Community phenology of insects on oak – local differentiation along a climatic gradient

Adam Ekholm
Climate change is advancing the onset of phenological events, with the rate of advance varying among species and trophic levels. In addition, local populations of the same species may show genetic differences in their response to seasonal cues. If populations of interacting species differ in their response, then climate change may result in geographically varying shifts in the community-level distribution of interaction strength. We explored the magnitude of trophic and species level responses to temperature...

Projected shifts in deadwood bryophytes in Sweden, data used for species distribution modelling and for climate and forest scenario analysis

Swantje Löbel, Boris Schröder-Esselbach & Tord Snäll
Climate change and habitat loss are main threats to forest biodiversity. We fitted ensembles of single species distribution models for 23 deadwood-living bryophyte species in Sweden, based on species records from the Swedish Lifewatch website. This data set comprises the species and environmental data used for species distribution modelling, and coefficients of the fitted single species distribution models (GLM, Poisson point-process, MaxEnt). Based on the fitted species distribution models, we conducted simulations of future species...

Personality, spatiotemporal ecological variation, and resident/explorer movement syndromes in the sleepy lizard

Marcus Michelangeli
Individual variation in movement is profoundly important for fitness and offers key insights into the spatial and temporal dynamics of populations and communities. Nonetheless, individual variation in fine-scale movement behaviours are rarely examined even though animal tracking devices offer the long-term, high-resolution, repeatable data in natural conditions that are ideal for studying this variation. Furthermore, of the few studies that consider individual variation in movement, even fewer also consider the internal traits and environmental factors...

Data associated with the manuscript \"On Lake Methane: Spatial Variability in Stable Carbon Isotopic Composition and the Potential Importance of Groundwater Input\"

Jonathan Schenk, Henrique Oliveira Sawakuchi, Anna Sieczko, Gustav Pajala, David Rudberg, Emelie Hagberg, Kjell Fors, Hjalmar Laudon, Jan Karlsson & David Bastviken

Disentangling the roles of plant functional diversity and plaint traits in regulating plant nitrogen accumulation and denitrification in freshwaters

Maidul I. Choudhury, Sara Hallin, Frauke Ecke, Valerie Hubalek, Jaanis Juhanson, André Frainer & Brendan G. McKie
1. There is a growing recognition that functional measures of diversity, based on quantification of functionally important species traits, are useful for explaining variation in ecosystem processes. However, the mechanisms linking functional diversity to different processes remain poorly understood, hindering development of a predictive framework for ecosystem functioning based on species traits. 2. The current understanding of how the functional traits of aquatic plants (macrophytes) affect nitrogen (N) cycling by regulating microbial communities and their...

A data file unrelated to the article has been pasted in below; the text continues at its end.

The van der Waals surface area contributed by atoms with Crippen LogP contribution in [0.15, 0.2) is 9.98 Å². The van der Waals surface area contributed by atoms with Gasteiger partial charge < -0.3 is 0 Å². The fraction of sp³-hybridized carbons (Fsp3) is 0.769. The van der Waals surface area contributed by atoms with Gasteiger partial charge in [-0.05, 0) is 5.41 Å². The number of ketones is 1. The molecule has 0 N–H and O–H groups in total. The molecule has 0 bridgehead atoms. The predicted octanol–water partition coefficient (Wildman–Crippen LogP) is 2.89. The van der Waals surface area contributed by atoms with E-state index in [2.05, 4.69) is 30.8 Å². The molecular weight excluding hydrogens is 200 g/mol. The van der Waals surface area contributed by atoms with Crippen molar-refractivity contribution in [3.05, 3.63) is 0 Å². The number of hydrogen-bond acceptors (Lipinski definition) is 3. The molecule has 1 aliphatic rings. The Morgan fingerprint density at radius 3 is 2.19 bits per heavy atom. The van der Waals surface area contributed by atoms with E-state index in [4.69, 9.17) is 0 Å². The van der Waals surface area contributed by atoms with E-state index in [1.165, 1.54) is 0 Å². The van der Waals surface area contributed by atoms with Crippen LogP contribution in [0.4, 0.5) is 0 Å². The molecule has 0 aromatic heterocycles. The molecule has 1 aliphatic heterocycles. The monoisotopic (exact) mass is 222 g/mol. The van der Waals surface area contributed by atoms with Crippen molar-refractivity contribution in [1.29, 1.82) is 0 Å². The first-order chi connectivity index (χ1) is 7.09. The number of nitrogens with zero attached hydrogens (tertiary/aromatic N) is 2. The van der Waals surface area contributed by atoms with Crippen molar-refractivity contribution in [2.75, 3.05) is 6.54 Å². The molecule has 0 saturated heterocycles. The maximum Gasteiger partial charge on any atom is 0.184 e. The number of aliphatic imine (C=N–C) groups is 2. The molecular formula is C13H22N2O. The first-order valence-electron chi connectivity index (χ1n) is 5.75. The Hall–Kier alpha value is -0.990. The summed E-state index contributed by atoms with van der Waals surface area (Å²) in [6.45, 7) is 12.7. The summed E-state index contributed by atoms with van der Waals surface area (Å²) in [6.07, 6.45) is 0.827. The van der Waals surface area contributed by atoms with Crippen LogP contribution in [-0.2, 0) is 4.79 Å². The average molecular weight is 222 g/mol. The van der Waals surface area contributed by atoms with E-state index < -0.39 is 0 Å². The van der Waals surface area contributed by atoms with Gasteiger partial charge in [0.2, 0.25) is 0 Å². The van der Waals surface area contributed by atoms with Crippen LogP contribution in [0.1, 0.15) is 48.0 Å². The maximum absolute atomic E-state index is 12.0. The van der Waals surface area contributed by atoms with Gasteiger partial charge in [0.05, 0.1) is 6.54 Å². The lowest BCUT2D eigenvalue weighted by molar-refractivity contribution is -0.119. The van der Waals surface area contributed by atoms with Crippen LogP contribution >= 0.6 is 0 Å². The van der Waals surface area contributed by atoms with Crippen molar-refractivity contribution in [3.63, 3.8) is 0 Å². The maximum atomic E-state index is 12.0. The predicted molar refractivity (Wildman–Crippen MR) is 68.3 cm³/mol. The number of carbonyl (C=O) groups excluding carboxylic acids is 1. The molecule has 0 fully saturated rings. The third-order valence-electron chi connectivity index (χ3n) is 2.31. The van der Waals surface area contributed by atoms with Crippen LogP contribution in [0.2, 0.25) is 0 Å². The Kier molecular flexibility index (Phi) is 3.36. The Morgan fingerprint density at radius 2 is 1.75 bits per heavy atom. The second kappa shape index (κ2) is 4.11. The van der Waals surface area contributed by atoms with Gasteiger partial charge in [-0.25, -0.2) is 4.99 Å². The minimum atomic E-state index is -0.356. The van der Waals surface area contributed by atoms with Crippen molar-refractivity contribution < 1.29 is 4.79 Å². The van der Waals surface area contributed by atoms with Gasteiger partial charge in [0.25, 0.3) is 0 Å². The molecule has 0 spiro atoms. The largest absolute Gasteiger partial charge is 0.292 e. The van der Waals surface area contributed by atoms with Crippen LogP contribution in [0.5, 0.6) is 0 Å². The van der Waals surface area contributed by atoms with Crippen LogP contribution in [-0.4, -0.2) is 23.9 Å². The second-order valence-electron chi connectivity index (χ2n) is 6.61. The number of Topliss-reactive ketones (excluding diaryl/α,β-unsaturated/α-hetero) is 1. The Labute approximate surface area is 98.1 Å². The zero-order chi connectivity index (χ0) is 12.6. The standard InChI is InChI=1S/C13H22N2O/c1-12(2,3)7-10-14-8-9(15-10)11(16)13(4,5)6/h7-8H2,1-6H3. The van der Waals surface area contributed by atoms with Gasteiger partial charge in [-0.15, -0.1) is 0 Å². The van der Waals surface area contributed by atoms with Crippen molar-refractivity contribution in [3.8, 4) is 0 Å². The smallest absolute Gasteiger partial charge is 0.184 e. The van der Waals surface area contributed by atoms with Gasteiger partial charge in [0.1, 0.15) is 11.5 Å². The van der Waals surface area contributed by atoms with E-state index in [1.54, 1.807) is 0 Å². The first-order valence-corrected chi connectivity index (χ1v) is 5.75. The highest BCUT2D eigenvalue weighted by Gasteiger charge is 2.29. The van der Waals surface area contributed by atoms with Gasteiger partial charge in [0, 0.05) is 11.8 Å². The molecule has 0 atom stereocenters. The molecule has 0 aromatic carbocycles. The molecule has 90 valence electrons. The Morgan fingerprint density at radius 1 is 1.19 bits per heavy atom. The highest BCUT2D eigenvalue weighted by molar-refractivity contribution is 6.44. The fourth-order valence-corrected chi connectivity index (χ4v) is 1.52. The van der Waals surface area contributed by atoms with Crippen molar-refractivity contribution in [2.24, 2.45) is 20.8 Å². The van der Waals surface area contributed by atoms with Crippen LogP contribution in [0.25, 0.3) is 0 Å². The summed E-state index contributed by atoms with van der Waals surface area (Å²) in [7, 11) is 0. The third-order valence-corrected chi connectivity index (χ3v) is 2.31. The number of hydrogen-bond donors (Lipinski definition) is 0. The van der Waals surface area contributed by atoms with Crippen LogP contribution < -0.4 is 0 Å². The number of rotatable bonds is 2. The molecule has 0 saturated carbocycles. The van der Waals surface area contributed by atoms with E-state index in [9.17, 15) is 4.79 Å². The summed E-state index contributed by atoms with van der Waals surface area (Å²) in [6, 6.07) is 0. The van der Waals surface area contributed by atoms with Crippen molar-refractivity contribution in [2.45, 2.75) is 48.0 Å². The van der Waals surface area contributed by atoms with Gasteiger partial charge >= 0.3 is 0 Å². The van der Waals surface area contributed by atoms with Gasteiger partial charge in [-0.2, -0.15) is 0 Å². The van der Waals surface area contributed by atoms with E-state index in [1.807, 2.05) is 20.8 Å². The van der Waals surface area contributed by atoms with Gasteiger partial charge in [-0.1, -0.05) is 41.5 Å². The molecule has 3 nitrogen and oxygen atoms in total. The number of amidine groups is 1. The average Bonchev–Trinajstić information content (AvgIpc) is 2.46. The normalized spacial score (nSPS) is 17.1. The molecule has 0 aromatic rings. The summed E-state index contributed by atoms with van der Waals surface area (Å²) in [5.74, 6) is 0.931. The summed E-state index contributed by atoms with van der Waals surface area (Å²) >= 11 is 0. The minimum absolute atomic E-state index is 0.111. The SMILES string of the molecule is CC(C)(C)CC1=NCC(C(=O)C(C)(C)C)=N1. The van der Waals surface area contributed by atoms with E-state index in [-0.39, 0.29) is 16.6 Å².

Dataset of nanoplastic transport in soil via bioturbation by Lumbricus terrestris

Wiebke Mareile Heinze, Denise M. Mitrano, Elma Lahive, John Koestel & Geert Cornelis
The dataset comprises data acquired in laboratory-based process-studies with microcosms on the transport of nanoplastics (polystyrene, 256 nm diameter) in an agricultural soil via bioturbation over the course of 4 weeks. Transport of nanoplastics was monitored through the use of palladium (Pd)-doped nanoplastics (0.24 % w/w) by analyzing soil samples at specific depths (0-2 cm, 2-6 cm, 6-15 cm, 15-29 cm) after defined experimental times (7, 14, 21, 28 days). Microcosms consisted of 30 cm...

Physiological and environmental data from: Are you ready for the heat? Plasticity vs adaptation of heat tolerance in three-spined stickleback

Giovanna Mottola, María-Eugenia López, Anti Vasemägi, Mikko Nikinmaa & Katja Anttila
Heat waves constitute a challenge for aquatic ectotherms. However, the thermal tolerance of animals and their individual phenotypic plasticity to respond to heat waves may be influenced by thermal history. We tested these hypotheses by comparing the upper thermal tolerance and the individual capacities of three-spined sticklebacks from populations with different thermal histories to respond to heat waves. Two populations originated from thermally polluted nuclear power plant (NPP) habitats, while four locations represented geographically adjacent...

Naivety dies with the calf: Learning effects in a heavily harvested ungulate

Lukas Graf, Henrik Thurfjell, Göran Ericsson & Wiebke Neumann
In animals, habitat selection and movement strategies may affect survival and this may be key agents in selection affection the evolution of a species. To test for learning capabilities of previous experience of hunting in a long-lived, solitary and heavily harvested ungulate, we combined longitudinal GPS-data from 84 female moose (Alces alces) with data on calf and adult survival. We tested the prediction that long-lived moose individuals would adapt their behavior over time due to...

Registration Year

  • 2021
    85

Resource Types

  • Dataset
    84
  • Audiovisual
    1

Affiliations

  • Swedish University of Agricultural Sciences
    85
  • Stockholm University
    8
  • Norwegian Institute for Nature Research
    7
  • Inland Norway University of Applied Sciences
    4
  • University of Helsinki
    4
  • Ghent University
    3
  • Nanyang Technological University
    3
  • Natural Resources Institute Finland
    3
  • Norwegian University of Life Sciences
    3
  • National Research Institute for Agriculture, Food and Environment
    2